Date of Award:

8-2020

Document Type:

Thesis

Degree Name:

Master of Science (MS)

Department:

Mechanical and Aerospace Engineering

Advisor/Chair:

Douglas Hunsaker

Co-Advisor/Chair:

Geordie Richards

Third Advisor:

David Geller

Abstract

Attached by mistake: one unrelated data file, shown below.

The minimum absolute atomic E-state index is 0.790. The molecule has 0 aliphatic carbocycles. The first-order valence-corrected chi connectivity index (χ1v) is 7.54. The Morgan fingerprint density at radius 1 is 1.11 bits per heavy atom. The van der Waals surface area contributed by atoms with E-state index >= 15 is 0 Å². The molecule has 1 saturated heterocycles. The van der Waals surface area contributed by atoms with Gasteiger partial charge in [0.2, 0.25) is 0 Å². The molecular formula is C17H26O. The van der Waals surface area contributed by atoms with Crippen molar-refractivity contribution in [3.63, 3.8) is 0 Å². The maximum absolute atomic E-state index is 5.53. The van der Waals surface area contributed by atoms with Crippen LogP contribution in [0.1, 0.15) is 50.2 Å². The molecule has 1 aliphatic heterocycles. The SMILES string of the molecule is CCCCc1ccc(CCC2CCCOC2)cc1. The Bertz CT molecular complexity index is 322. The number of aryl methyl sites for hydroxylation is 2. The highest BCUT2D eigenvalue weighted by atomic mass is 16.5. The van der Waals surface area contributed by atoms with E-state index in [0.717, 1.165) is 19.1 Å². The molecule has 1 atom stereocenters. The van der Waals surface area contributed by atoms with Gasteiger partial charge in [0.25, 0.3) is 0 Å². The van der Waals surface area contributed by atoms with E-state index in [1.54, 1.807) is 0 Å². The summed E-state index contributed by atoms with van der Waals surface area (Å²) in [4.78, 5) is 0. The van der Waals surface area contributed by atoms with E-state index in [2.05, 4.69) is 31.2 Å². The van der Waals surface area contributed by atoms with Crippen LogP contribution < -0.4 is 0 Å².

Most modern aircraft make use of modifying the main wing in flight to begin a roll. In many cases, this is done with a discrete control surface known as an aileron. The lift, drag, and moments for the wing are affected in part by the location and size of the ailerons along the length of the wing. The lift, drag, and moments can be found using a lifting-line theory that considers the circulation in airflow from many small sections of the wing. To minimize the drag due to lift on the wing, the ailerons must be optimized for the best location and size. In every case, the optimum aileron size extends to the wing tip. Results are provided in plots that can be used during the early design process to select optimum aileron size and location, as well as find the corresponding moments and drag due to lift. Compared to morphing wings, or wings that can change their shape for a new lift distribution along the wing, optimum discrete ailerons produce 5–20% more drag due to lift at the same rolling moment.

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